The internet has not only exacerbated the loss of interest in reading books among the Japanese, but has served to lower the intellectual standards of Japan’s business, administrative, journalism and academic sectors.

The aversion to reading that has taken root in Japan has not occurred in the advanced nations of the West or in China, Taiwan or South Korea, all of which have digital technologies more advanced than that in Japan. In Europe and North America, it is mandatory for high school and university students to read Western classics as part of their liberal arts education.

Before the turn of the century, even in Japan it was deemed essential for a university student to read Japanese and foreign literature as well as Western classics. Especially for graduate students majoring in humanities and social sciences, reading constituted their entire academic activities. Students aspiring to become economists had on their bookshelves highly reputed classics such as “The Wealth of Nations” by Adam Smith (published in 1776), “Das Kapital” by Karl Marx (1867) and “The General Theory of Employment, Interest and Money” by John Maynard Keynes (1936), at least in Japanese translation, if not in their original.

Itsuro Sakisaka (1897-1985), a Marxian economist and professor emeritus at Kyushu University, decided early in life that the money spent on purchasing Japanese, English and German books constituted expenses necessary for his academic pursuits. He persuaded his wife not to have children so that he could spend more money on books, and collected a mountain of books.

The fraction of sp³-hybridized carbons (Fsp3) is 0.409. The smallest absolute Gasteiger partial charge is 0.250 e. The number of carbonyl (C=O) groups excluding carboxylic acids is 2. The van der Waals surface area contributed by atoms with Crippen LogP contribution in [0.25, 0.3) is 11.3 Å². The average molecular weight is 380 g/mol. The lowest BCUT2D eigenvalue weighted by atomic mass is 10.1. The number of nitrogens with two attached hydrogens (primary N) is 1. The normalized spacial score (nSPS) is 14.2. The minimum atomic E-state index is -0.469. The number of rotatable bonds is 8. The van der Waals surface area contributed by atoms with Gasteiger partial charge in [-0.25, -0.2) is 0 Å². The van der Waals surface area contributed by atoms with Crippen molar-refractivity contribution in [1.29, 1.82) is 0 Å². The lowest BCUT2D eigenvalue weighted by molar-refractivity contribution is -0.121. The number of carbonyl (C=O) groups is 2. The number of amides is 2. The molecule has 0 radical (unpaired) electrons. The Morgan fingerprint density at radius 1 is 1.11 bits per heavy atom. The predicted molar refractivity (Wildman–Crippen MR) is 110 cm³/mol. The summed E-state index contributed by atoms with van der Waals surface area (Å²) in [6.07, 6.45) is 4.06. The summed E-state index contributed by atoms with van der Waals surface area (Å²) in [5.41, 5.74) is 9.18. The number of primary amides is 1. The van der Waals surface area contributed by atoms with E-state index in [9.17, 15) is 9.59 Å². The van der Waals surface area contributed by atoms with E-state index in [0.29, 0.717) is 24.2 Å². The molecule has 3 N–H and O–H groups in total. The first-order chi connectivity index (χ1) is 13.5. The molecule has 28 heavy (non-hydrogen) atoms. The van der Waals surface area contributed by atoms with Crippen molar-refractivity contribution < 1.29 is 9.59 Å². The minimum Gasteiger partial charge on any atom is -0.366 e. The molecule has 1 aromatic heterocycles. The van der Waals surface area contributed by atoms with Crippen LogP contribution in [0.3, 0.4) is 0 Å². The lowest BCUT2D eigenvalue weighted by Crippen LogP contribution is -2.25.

In his later years, when he lived in Tokyo, he built a reinforced concrete library in his backyard, and stored 50,000 books there. After his death in 1985, his wife donated the books to the Ohara Institute for Social Research of Hosei University. The institute’s librarians spent 10 years sorting through those books before placing them in the library.

In this column last month I said that I can gain nothing more than piecemeal knowledge from reading the electronic version of a book, and that what the author is trying to say to the readers cannot be fully comprehended unless the book is read in its original printed form.

Yet I make it a rule now to buy the electronic versions of new books I find interesting. The reason is that I don't have enough space in my house to store all the printed volumes. My library is already full and books I purchased recently are scattered all over the living room.

After retiring from my university job, I classified my books into two categories: those I need to keep and those I do not. I have sold the latter to a secondhand bookshop at a cheap price, and placed the former in storage.

Because e-books do not require physical storage space, they have added value given the housing conditions in Japan in general, and those of a retired university professor like myself.

Takamitsu Sawa is vice director of the International Institute for Advanced Studies in Kizugawa, Kyoto Prefecture.